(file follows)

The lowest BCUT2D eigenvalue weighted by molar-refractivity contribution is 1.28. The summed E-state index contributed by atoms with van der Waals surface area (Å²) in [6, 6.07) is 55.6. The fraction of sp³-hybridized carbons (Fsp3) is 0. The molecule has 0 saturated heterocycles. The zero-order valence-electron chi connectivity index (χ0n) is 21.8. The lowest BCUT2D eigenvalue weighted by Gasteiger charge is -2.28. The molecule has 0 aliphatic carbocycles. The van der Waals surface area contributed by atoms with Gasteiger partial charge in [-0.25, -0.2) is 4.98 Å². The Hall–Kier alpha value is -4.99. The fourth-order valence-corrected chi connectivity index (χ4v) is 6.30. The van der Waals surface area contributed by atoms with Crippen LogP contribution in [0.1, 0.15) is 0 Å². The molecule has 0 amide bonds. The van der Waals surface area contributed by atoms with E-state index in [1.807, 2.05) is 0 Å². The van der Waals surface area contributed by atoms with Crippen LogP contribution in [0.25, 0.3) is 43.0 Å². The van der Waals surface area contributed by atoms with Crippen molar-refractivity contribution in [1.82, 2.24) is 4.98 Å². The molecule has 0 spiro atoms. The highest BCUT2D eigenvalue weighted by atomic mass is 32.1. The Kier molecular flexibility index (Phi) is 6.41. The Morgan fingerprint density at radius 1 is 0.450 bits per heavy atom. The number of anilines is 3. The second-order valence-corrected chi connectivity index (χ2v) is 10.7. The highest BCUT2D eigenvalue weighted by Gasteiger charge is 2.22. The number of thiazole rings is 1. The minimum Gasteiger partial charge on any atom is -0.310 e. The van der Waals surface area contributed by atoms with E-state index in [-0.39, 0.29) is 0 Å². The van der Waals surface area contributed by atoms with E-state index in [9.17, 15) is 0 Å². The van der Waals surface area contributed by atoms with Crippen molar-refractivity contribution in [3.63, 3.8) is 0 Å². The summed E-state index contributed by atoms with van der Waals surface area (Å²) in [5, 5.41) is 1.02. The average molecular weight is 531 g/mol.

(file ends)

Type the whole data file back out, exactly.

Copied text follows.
The lowest BCUT2D eigenvalue weighted by molar-refractivity contribution is 1.28. The summed E-state index contributed by atoms with van der Waals surface area (Å²) in [6, 6.07) is 55.6. The fraction of sp³-hybridized carbons (Fsp3) is 0. The molecule has 0 saturated heterocycles. The zero-order valence-electron chi connectivity index (χ0n) is 21.8. The lowest BCUT2D eigenvalue weighted by Gasteiger charge is -2.28. The molecule has 0 aliphatic carbocycles. The van der Waals surface area contributed by atoms with Gasteiger partial charge in [-0.25, -0.2) is 4.98 Å². The Hall–Kier alpha value is -4.99. The fourth-order valence-corrected chi connectivity index (χ4v) is 6.30. The van der Waals surface area contributed by atoms with Crippen LogP contribution in [0.1, 0.15) is 0 Å². The molecule has 0 amide bonds. The van der Waals surface area contributed by atoms with E-state index in [1.807, 2.05) is 0 Å². The van der Waals surface area contributed by atoms with Crippen LogP contribution in [0.25, 0.3) is 43.0 Å². The van der Waals surface area contributed by atoms with Crippen molar-refractivity contribution in [1.82, 2.24) is 4.98 Å². The molecule has 0 spiro atoms. The highest BCUT2D eigenvalue weighted by atomic mass is 32.1. The Kier molecular flexibility index (Phi) is 6.41. The Morgan fingerprint density at radius 1 is 0.450 bits per heavy atom. The number of anilines is 3. The second-order valence-corrected chi connectivity index (χ2v) is 10.7. The highest BCUT2D eigenvalue weighted by Gasteiger charge is 2.22. The number of thiazole rings is 1. The minimum Gasteiger partial charge on any atom is -0.310 e. The van der Waals surface area contributed by atoms with E-state index in [-0.39, 0.29) is 0 Å². The van der Waals surface area contributed by atoms with E-state index in [9.17, 15) is 0 Å². The van der Waals surface area contributed by atoms with Crippen molar-refractivity contribution in [3.63, 3.8) is 0 Å². The summed E-state index contributed by atoms with van der Waals surface area (Å²) in [5, 5.41) is 1.02. The average molecular weight is 531 g/mol.